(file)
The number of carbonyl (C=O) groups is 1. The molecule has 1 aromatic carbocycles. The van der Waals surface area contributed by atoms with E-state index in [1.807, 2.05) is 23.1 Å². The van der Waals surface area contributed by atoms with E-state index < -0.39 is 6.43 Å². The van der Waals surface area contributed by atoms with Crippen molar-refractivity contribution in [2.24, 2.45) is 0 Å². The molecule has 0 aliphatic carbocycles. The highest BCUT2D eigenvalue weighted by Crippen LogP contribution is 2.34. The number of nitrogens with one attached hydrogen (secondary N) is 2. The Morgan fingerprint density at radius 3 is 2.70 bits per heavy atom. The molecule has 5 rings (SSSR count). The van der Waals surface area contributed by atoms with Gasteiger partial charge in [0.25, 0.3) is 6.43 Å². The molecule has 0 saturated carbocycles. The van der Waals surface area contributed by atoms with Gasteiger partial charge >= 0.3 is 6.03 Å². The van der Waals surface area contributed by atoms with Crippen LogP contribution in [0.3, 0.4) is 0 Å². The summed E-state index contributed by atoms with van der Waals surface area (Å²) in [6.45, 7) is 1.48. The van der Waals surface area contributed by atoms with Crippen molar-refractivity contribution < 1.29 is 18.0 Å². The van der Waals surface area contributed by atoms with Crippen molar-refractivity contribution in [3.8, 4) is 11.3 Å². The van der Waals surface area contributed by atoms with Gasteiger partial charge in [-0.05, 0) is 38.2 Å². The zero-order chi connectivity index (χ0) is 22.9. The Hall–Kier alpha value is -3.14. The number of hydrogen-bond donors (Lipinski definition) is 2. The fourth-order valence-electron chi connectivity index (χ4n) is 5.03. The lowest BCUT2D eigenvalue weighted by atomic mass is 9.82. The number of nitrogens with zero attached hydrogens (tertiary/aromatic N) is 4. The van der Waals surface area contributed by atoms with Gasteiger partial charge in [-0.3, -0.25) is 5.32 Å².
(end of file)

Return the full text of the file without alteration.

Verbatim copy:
The number of carbonyl (C=O) groups is 1. The molecule has 1 aromatic carbocycles. The van der Waals surface area contributed by atoms with E-state index in [1.807, 2.05) is 23.1 Å². The van der Waals surface area contributed by atoms with E-state index < -0.39 is 6.43 Å². The van der Waals surface area contributed by atoms with Crippen molar-refractivity contribution in [2.24, 2.45) is 0 Å². The molecule has 0 aliphatic carbocycles. The highest BCUT2D eigenvalue weighted by Crippen LogP contribution is 2.34. The number of nitrogens with one attached hydrogen (secondary N) is 2. The Morgan fingerprint density at radius 3 is 2.70 bits per heavy atom. The molecule has 5 rings (SSSR count). The van der Waals surface area contributed by atoms with Gasteiger partial charge in [0.25, 0.3) is 6.43 Å². The molecule has 0 saturated carbocycles. The van der Waals surface area contributed by atoms with Gasteiger partial charge >= 0.3 is 6.03 Å². The van der Waals surface area contributed by atoms with Crippen LogP contribution in [0.3, 0.4) is 0 Å². The summed E-state index contributed by atoms with van der Waals surface area (Å²) in [6.45, 7) is 1.48. The van der Waals surface area contributed by atoms with Crippen molar-refractivity contribution < 1.29 is 18.0 Å². The van der Waals surface area contributed by atoms with Crippen molar-refractivity contribution in [3.8, 4) is 11.3 Å². The van der Waals surface area contributed by atoms with Gasteiger partial charge in [-0.05, 0) is 38.2 Å². The zero-order chi connectivity index (χ0) is 22.9. The Hall–Kier alpha value is -3.14. The number of hydrogen-bond donors (Lipinski definition) is 2. The fourth-order valence-electron chi connectivity index (χ4n) is 5.03. The lowest BCUT2D eigenvalue weighted by atomic mass is 9.82. The number of nitrogens with zero attached hydrogens (tertiary/aromatic N) is 4. The van der Waals surface area contributed by atoms with Gasteiger partial charge in [-0.3, -0.25) is 5.32 Å².